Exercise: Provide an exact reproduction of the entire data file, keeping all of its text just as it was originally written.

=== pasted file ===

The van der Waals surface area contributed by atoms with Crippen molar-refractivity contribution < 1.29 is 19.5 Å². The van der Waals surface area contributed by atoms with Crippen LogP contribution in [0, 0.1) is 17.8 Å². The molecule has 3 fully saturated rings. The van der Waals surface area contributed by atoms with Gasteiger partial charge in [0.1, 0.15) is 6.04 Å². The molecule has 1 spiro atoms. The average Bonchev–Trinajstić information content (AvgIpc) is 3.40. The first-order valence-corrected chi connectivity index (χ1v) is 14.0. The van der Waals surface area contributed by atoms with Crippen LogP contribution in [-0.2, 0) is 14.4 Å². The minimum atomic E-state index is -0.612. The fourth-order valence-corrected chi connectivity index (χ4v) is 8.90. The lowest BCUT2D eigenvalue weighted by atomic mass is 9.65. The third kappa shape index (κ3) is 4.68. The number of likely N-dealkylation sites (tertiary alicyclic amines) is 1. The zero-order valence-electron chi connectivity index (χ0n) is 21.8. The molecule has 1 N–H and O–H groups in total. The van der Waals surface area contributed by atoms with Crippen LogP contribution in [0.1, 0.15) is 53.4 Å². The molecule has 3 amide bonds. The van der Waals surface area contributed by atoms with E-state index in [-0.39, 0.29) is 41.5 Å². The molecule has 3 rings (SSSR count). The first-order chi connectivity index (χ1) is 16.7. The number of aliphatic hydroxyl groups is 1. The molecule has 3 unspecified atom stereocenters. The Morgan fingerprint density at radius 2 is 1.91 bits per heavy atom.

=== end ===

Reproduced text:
The van der Waals surface area contributed by atoms with Crippen molar-refractivity contribution < 1.29 is 19.5 Å². The van der Waals surface area contributed by atoms with Crippen LogP contribution in [0, 0.1) is 17.8 Å². The molecule has 3 fully saturated rings. The van der Waals surface area contributed by atoms with Gasteiger partial charge in [0.1, 0.15) is 6.04 Å². The molecule has 1 spiro atoms. The average Bonchev–Trinajstić information content (AvgIpc) is 3.40. The first-order valence-corrected chi connectivity index (χ1v) is 14.0. The van der Waals surface area contributed by atoms with Crippen LogP contribution in [-0.2, 0) is 14.4 Å². The minimum atomic E-state index is -0.612. The fourth-order valence-corrected chi connectivity index (χ4v) is 8.90. The lowest BCUT2D eigenvalue weighted by atomic mass is 9.65. The third kappa shape index (κ3) is 4.68. The number of likely N-dealkylation sites (tertiary alicyclic amines) is 1. The zero-order valence-electron chi connectivity index (χ0n) is 21.8. The molecule has 1 N–H and O–H groups in total. The van der Waals surface area contributed by atoms with Crippen LogP contribution in [0.1, 0.15) is 53.4 Å². The molecule has 3 amide bonds. The van der Waals surface area contributed by atoms with E-state index in [-0.39, 0.29) is 41.5 Å². The molecule has 3 rings (SSSR count). The first-order chi connectivity index (χ1) is 16.7. The number of aliphatic hydroxyl groups is 1. The molecule has 3 unspecified atom stereocenters. The Morgan fingerprint density at radius 2 is 1.91 bits per heavy atom.